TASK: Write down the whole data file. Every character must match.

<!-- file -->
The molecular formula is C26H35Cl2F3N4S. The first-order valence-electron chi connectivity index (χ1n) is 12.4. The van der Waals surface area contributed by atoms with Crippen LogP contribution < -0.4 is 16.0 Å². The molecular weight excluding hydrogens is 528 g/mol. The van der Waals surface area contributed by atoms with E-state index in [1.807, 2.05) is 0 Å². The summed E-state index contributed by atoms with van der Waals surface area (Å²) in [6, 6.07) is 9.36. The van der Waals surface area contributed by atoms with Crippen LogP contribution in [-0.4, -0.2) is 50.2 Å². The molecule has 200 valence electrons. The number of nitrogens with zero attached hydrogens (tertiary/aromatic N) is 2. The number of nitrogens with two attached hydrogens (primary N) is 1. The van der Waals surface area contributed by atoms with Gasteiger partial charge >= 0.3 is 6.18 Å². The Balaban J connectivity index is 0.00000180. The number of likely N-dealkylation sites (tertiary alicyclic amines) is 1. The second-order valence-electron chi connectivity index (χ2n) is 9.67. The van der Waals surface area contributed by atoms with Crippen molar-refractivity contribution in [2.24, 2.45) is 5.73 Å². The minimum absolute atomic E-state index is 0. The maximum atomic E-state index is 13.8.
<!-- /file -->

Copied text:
The molecular formula is C26H35Cl2F3N4S. The first-order valence-electron chi connectivity index (χ1n) is 12.4. The van der Waals surface area contributed by atoms with Crippen LogP contribution < -0.4 is 16.0 Å². The molecular weight excluding hydrogens is 528 g/mol. The van der Waals surface area contributed by atoms with E-state index in [1.807, 2.05) is 0 Å². The summed E-state index contributed by atoms with van der Waals surface area (Å²) in [6, 6.07) is 9.36. The van der Waals surface area contributed by atoms with Crippen LogP contribution in [-0.4, -0.2) is 50.2 Å². The molecule has 200 valence electrons. The number of nitrogens with zero attached hydrogens (tertiary/aromatic N) is 2. The number of nitrogens with two attached hydrogens (primary N) is 1. The van der Waals surface area contributed by atoms with Gasteiger partial charge >= 0.3 is 6.18 Å². The Balaban J connectivity index is 0.00000180. The number of likely N-dealkylation sites (tertiary alicyclic amines) is 1. The second-order valence-electron chi connectivity index (χ2n) is 9.67. The van der Waals surface area contributed by atoms with Crippen molar-refractivity contribution in [2.24, 2.45) is 5.73 Å². The minimum absolute atomic E-state index is 0. The maximum atomic E-state index is 13.8.